Juvenile Justice

Juvenile Justice

Adopted 1971, Updated 1978, 1993, and 1999

The Leagues of Women Voters of Santa Clara County support measures to prevent delinquency and provide alternatives to detention of juveniles.  We support services for dependent children and their care providers to focus on the best way to meet the needs of the children who are separated from their families.  We continue to support the principle that juveniles who are status offenders should not be held in secure facilities.  We support funding to meet the needs of the children, their care providers, and support services.


    • Objectives for the Delinquency System:
      • Alternatives to detention for 602s, such as group residences, community service work, crisis counseling, fines, education programs, traffic school, electronic monitoring, alcohol and drug programs, etc.  We see a need for more and greater variety of housing and diversion facilities.
      • A variety of community-based diversion programs for at-risk youth; in particular, crisis counseling, intensive intervention, supportive services for children and youth, crisis homes of long and short duration, group residences, crisis foster home programs and foster homes.
      • Programs within schools, such as alternative schools, parenting programs, and remedial programs, which reach the children at an early age.  Community-based programs to provide positive activities.
    • Objectives for the Dependency System:
      • Adequate support and funding to foster care providers to optimize the care of dependent children: including coordinated access to social, medical and mental health services and provision of the basic necessities for foster families.
      • Adequate support and funding for the needs of older dependent youth to prepare them for adult life.  Programs include training for independent living, job training, transitional housing, medical services, and transitional financial support to age 21.
      • Placement of dependent children should be focused on the needs of children including their siblings and extended family members (regardless of where the family lives).  When appropriate, we support programs that strengthen families and reunify children with their parents.
      • Placement in controlled treatment facilities should be available to seriously emotionally disturbed youth who meet specific criteria.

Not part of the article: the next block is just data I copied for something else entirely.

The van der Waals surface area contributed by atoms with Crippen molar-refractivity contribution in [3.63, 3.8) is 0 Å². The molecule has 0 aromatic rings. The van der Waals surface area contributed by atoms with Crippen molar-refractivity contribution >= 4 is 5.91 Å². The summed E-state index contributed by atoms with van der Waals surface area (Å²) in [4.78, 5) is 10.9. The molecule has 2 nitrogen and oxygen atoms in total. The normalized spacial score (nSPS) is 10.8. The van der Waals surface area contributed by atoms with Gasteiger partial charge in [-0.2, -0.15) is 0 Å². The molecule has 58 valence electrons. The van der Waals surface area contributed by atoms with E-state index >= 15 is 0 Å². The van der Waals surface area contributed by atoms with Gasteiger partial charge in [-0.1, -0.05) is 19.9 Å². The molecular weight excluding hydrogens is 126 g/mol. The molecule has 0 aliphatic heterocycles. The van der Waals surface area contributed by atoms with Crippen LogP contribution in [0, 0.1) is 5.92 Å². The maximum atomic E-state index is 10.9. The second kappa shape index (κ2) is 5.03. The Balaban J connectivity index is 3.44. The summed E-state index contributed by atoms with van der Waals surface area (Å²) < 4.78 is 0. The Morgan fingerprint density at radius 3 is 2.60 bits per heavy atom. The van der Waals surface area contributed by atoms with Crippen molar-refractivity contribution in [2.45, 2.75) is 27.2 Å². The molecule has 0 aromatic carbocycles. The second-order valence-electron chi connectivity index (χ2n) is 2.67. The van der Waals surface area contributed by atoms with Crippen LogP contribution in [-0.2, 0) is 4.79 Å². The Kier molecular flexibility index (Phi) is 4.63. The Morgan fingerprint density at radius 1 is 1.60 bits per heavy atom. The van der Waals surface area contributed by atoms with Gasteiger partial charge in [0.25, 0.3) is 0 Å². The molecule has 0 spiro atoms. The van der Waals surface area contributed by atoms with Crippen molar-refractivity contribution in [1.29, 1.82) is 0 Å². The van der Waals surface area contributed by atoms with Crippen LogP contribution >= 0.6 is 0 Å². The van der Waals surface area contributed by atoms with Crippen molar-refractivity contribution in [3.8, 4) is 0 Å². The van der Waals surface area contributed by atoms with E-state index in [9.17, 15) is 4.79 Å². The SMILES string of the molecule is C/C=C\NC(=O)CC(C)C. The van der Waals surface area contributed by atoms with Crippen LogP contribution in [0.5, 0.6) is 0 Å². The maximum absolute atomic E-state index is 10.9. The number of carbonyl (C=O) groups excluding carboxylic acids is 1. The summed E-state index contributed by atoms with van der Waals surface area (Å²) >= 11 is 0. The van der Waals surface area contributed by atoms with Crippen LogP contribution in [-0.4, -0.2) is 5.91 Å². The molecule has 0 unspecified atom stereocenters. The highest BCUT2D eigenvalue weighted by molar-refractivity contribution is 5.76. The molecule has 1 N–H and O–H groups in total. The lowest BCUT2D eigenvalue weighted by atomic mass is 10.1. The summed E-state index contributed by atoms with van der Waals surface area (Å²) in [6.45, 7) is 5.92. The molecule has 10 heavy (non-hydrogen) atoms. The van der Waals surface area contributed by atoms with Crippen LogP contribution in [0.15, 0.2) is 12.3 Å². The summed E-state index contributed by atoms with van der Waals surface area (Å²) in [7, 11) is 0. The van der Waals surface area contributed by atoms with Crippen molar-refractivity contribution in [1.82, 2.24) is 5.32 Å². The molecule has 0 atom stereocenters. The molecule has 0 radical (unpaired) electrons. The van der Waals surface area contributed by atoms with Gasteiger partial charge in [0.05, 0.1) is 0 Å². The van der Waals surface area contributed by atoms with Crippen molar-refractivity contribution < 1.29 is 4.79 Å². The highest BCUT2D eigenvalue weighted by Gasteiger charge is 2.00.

• Objectives for All Youth and Families:
    • Counseling at elementary, junior high and high school level with referral to appropriate agencies and supportive services for individuals and families.
    • Interagency cooperation (both public and private-nonprofit) to provide coordination, participation, and communication with children, families, and foster care providers in dealing with the basic needs and problems of children, youth, and families.
    • Broad-based publicity, especially in the schools, about resources available to children and families with problems or potential problems. Parent education and parenting classes need to be available.
    • Programs, funded by any level of government or in partnership with the private sector, need appropriate built-in accountability and evaluation components.


A minor who has been neglected or abused, physically, emotionally, and/or sexually, is within the jurisdiction of the juvenile court, which may adjudge that person to be a "dependent child of the court."
A status offender is a minor coming under the jurisdiction of the court for non-criminal behavior, e.g., runaway, truancy, curfew violation, or beyond the control of parents, guardian, or custodian.
A minor who has committed a law violation, either a misdemeanor or a felony.
A minor who has committed a serious or violent felony law violation which is of such severity that the minor may be adjudicated in the adult court system and incarcerated in an adult prison or confined in a juvenile correction facility.
601s, 602s, and 707s
All are "wards of the court."
Early intervention with services providing alternatives to the juvenile courts for first time and minor offenders.  At the very core of the diversion program is the belief that early intervention and coordination of services for "at risk" children have the most positive impact in resolving problem behaviors.  Unlike the juvenile justice system, the diversion program focuses on prevention rather than punishment.

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